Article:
Black-Eyed Pea Soup with Ham and Chicken Gluten Free Easily

Slow Cooker Black-Eyed Pea Soup (with Ham and Chicken)



  1. Soak your beans overnight. Drain and pick out the undesirables (e.g., discolored beans) in the morning.
  2. Use a 5- to 6- quart crockpot. (I used my 6-quart oval programmable crockpot.) This recipe will serve a lot. It served at least a dozen folks at my support group meeting. (We had about 25 folks, but not all ate soup. Those who did enjoyed at least one full mug.)
  3. Dice the veggies, and add them to the crockpot with the black-eyed peas that have been soaked and drained.
  4. Pour in broth, and stir in Italian seasoning and salt.
  5. Add ham bone. You can also add the chicken at this point, or save it until closer to the end of cooking time. As your chicken is already cooked, it’s your preference on when you want to add it. I did add mine at the beginning and the soup was great, but adding it at the end would have also worked and kept the chicken in nice little chunks.
  6. Cover and cook on low for 8 hours, or on high for about 6. About a half hour to an hour before serving, use an immersible blender to smash up about 1 cup of beans. If you don't have an immersible blender, scoop out 1 cup of beans, blend them in a traditional blender (be very careful as hot liquids tend to "explode" when blended), and add back to the soup. You will really only need to blend for a few seconds.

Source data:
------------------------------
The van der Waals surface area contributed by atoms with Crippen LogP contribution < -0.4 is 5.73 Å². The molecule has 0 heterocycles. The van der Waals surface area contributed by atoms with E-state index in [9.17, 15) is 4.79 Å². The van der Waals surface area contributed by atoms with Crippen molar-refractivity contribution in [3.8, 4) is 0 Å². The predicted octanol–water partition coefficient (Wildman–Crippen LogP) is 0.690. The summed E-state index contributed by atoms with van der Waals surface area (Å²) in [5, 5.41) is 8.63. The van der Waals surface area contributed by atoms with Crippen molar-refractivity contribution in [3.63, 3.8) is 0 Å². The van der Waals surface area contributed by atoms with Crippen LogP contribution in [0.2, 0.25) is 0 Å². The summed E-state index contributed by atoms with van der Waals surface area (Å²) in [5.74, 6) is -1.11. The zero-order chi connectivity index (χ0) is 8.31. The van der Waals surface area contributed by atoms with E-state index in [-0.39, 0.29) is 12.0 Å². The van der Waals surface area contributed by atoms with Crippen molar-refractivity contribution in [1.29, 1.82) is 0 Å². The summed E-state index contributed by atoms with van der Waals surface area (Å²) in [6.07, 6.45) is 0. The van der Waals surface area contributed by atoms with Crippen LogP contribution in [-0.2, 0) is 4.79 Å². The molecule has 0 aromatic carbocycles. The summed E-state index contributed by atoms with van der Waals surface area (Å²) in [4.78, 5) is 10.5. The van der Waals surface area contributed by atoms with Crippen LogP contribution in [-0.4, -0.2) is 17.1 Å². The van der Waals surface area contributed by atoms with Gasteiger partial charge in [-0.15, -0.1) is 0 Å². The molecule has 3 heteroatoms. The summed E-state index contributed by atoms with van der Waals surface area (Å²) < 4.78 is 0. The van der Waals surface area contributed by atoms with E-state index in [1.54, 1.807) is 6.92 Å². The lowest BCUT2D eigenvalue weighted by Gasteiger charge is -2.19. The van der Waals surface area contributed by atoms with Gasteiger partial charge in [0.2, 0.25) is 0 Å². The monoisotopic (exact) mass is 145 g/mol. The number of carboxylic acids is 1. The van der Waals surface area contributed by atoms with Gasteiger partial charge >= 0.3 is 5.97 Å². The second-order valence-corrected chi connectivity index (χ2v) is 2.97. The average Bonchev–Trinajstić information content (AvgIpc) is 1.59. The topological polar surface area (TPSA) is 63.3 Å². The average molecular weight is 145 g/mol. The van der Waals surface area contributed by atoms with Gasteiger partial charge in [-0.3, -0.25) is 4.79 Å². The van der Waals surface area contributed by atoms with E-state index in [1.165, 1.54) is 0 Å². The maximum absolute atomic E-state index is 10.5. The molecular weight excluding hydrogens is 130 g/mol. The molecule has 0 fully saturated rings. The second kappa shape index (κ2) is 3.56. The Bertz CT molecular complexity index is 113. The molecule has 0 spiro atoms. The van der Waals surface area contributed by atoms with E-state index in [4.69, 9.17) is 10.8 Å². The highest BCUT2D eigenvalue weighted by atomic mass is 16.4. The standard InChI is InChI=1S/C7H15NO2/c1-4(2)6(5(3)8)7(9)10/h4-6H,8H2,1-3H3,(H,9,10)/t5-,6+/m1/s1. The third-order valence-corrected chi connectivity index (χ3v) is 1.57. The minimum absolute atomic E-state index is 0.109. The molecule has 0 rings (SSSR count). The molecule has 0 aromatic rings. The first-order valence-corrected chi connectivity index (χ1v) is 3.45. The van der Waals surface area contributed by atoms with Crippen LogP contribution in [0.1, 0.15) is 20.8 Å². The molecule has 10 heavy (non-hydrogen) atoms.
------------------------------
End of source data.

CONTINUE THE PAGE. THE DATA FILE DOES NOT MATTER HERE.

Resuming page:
7. Stir after blending. The soup will thicken and have the most wonderful color.


This recipe was adapted from Stephanie O’Dea's Black-Eyed Pea Soup over at A Year of Slow Cooking. If you'd like fewer servings or would like to use a smaller crockpot, don’t just halve this recipe. You’ll want the same amount of black-eyed peas, 2 cups of meat, 4 cups of broth, and about the same amount of seasonings. Be sure to take a look at Stephanie’s recipe, too, which serves 8.

Stephanie suggests adding Tabasco sauce to taste after you’ve ladled your soup into your bowl. We enjoyed it without, but if you like to add a little zip to your soup, that might be an option for you.

Any time, we want a little taste of hot at our house, we tend to add some Texas Pete hot sauce (bit of trivia--many of the peppers used in Texas Pete are grown locally) or Sriracha sauce.

Courses Soup, Main Dish

Recipe by gfe--gluten free easily at